In simpler times, flip-flops were a highly-specialized type of shoe we packed for the beach or boardwalk, or perhaps for washing our car. Sometime between the endless summers of our childhoods and the too-brief respites of our mortgage-paying years, those cheap plastic thongs have become ubiquitous. Between Memorial Day and Labor Day, people have taken to wearing them everywhere from grocery store aisles to offices and houses of worship. But as much as we may fret the decline in summer sartorial standards this represents, we fear the strain flip-flops can place upon our health and well-being even more.
An eighth of all shoe-related emergency room visits in 2014 were attributed to flip-flops according to the Consumer Product Safety Commission on Emergency Room visits. This is an amazing statistic given than this particular set of footwear is worn only 3 to 4 months out of the year in most regions.
Flip-flops lack any kind of foot support whatsoever. They offer no arch support, shock absorption or heel cushioning. This translates into foot pain, tendinitis, and even sprained ankles if the flip-flopper trips – the source of the most common flip-flop induced ER visits.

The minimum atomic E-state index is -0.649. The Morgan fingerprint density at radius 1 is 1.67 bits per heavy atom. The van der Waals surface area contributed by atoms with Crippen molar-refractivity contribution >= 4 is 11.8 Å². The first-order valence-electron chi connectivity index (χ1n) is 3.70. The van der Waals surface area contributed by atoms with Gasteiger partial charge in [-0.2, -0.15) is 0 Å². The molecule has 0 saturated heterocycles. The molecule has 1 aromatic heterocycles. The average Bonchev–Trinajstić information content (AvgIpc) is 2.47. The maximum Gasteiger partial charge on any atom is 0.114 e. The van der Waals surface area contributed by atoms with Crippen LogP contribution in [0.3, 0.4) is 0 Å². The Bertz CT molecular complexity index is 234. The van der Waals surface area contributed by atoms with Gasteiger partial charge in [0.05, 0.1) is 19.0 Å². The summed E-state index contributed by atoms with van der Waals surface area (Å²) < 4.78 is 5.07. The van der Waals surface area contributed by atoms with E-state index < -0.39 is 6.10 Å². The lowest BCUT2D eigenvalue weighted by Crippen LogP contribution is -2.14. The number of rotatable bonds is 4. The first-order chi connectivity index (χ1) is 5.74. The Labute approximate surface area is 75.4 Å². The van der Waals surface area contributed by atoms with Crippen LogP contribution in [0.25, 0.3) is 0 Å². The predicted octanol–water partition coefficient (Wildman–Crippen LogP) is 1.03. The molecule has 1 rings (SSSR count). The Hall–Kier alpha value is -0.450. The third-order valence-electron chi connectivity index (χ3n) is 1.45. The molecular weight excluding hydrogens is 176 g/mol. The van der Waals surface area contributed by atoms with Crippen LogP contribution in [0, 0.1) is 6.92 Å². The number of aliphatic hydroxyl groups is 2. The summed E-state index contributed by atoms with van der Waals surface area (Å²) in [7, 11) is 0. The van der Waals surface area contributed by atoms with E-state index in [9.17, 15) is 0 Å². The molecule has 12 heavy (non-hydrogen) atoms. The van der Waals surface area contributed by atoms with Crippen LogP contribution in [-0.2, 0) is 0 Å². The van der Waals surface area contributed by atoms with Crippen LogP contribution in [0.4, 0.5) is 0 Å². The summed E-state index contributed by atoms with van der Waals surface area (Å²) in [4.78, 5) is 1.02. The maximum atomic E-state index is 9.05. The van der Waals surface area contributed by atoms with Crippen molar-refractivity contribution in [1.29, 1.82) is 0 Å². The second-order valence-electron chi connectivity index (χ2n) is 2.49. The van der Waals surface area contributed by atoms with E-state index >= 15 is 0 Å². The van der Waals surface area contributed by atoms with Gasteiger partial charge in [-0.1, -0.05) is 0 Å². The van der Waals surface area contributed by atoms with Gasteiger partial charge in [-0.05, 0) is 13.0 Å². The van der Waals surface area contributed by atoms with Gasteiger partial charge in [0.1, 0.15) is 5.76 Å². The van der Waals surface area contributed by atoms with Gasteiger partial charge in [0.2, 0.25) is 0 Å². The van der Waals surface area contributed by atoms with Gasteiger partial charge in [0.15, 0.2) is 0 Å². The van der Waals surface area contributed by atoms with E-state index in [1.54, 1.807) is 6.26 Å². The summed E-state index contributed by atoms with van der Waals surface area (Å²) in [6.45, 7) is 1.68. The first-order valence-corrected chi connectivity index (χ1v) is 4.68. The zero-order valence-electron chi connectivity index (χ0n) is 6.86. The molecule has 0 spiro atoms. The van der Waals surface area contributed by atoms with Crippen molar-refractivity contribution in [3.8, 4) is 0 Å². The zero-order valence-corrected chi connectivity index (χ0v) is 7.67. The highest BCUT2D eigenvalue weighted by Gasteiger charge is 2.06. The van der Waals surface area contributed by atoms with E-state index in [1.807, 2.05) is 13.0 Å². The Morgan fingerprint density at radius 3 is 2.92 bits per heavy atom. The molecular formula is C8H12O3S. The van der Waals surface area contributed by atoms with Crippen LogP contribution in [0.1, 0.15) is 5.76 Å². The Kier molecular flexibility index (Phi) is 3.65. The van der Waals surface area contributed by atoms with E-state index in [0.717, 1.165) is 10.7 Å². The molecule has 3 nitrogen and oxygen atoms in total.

But it's not just the ankle injuries that are ringing the emergency room door bells. Stubbed toes, glass cuts, and puncture wounds all dog even the most ninja-like flip-flopper because the thongs offer solittle protection.
Without any support on the bottom of the foot, and a chance that he is altering the way he is walking so that his foot can stick to his shoe, it is very easy for the flip-flopper to generate blisters and calluses.
The list goes on. Podiatrists routinely fault flip-flops for bacteria, viral infections, bad posture, shooting pains, bunions, hammertoe issues, and athlete's foot.
What's the solution? Caution, common sense and moderation are the answers, as they are so frequently. Don't wear flip-flops to mow the lawn, hike in snake country, play Frisbee, or even drive. Resist the urge to leave them on all day long, even if you are staying home and lounging around. And consider trading up to leather, which will usually provide you with better arch support.